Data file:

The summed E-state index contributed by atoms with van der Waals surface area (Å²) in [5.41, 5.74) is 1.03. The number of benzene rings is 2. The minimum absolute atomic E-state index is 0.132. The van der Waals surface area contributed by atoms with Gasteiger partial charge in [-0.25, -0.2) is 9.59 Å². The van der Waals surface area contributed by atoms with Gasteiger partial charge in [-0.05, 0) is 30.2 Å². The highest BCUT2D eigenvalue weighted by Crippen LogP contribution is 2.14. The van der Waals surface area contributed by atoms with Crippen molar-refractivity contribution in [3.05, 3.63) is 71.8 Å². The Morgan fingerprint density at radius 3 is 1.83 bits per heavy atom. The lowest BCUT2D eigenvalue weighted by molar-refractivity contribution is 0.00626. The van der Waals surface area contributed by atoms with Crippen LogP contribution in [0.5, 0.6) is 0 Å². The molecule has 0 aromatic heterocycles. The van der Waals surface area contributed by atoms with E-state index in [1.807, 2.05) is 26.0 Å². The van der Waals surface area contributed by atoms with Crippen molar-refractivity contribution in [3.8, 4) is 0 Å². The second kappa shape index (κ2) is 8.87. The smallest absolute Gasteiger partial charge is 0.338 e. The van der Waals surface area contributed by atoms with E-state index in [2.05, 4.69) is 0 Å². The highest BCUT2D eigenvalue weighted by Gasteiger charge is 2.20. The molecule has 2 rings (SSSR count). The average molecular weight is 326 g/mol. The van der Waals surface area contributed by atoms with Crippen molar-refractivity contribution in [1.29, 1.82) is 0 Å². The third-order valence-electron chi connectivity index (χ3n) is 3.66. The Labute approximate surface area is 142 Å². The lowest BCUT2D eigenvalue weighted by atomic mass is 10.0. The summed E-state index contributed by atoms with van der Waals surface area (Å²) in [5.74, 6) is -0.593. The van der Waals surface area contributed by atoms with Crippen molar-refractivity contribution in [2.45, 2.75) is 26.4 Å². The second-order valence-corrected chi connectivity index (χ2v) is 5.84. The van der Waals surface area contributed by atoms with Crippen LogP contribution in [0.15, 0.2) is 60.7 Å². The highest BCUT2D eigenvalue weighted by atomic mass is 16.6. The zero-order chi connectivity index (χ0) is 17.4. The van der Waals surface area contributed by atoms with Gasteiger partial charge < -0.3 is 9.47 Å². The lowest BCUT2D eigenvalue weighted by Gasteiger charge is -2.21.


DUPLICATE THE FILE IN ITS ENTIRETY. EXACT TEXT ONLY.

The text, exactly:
The summed E-state index contributed by atoms with van der Waals surface area (Å²) in [5.41, 5.74) is 1.03. The number of benzene rings is 2. The minimum absolute atomic E-state index is 0.132. The van der Waals surface area contributed by atoms with Gasteiger partial charge in [-0.25, -0.2) is 9.59 Å². The van der Waals surface area contributed by atoms with Gasteiger partial charge in [-0.05, 0) is 30.2 Å². The highest BCUT2D eigenvalue weighted by Crippen LogP contribution is 2.14. The van der Waals surface area contributed by atoms with Crippen molar-refractivity contribution in [3.05, 3.63) is 71.8 Å². The Morgan fingerprint density at radius 3 is 1.83 bits per heavy atom. The lowest BCUT2D eigenvalue weighted by molar-refractivity contribution is 0.00626. The van der Waals surface area contributed by atoms with Crippen LogP contribution in [0.5, 0.6) is 0 Å². The molecule has 0 aromatic heterocycles. The van der Waals surface area contributed by atoms with E-state index in [1.807, 2.05) is 26.0 Å². The van der Waals surface area contributed by atoms with Crippen molar-refractivity contribution in [3.8, 4) is 0 Å². The second kappa shape index (κ2) is 8.87. The smallest absolute Gasteiger partial charge is 0.338 e. The van der Waals surface area contributed by atoms with E-state index in [2.05, 4.69) is 0 Å². The highest BCUT2D eigenvalue weighted by Gasteiger charge is 2.20. The molecule has 2 rings (SSSR count). The average molecular weight is 326 g/mol. The van der Waals surface area contributed by atoms with Crippen molar-refractivity contribution in [1.29, 1.82) is 0 Å². The third-order valence-electron chi connectivity index (χ3n) is 3.66. The Labute approximate surface area is 142 Å². The lowest BCUT2D eigenvalue weighted by atomic mass is 10.0. The summed E-state index contributed by atoms with van der Waals surface area (Å²) in [5.74, 6) is -0.593. The van der Waals surface area contributed by atoms with Crippen molar-refractivity contribution in [2.45, 2.75) is 26.4 Å². The second-order valence-corrected chi connectivity index (χ2v) is 5.84. The van der Waals surface area contributed by atoms with Crippen LogP contribution in [0.15, 0.2) is 60.7 Å². The highest BCUT2D eigenvalue weighted by atomic mass is 16.6. The zero-order chi connectivity index (χ0) is 17.4. The van der Waals surface area contributed by atoms with Gasteiger partial charge < -0.3 is 9.47 Å². The lowest BCUT2D eigenvalue weighted by Gasteiger charge is -2.21.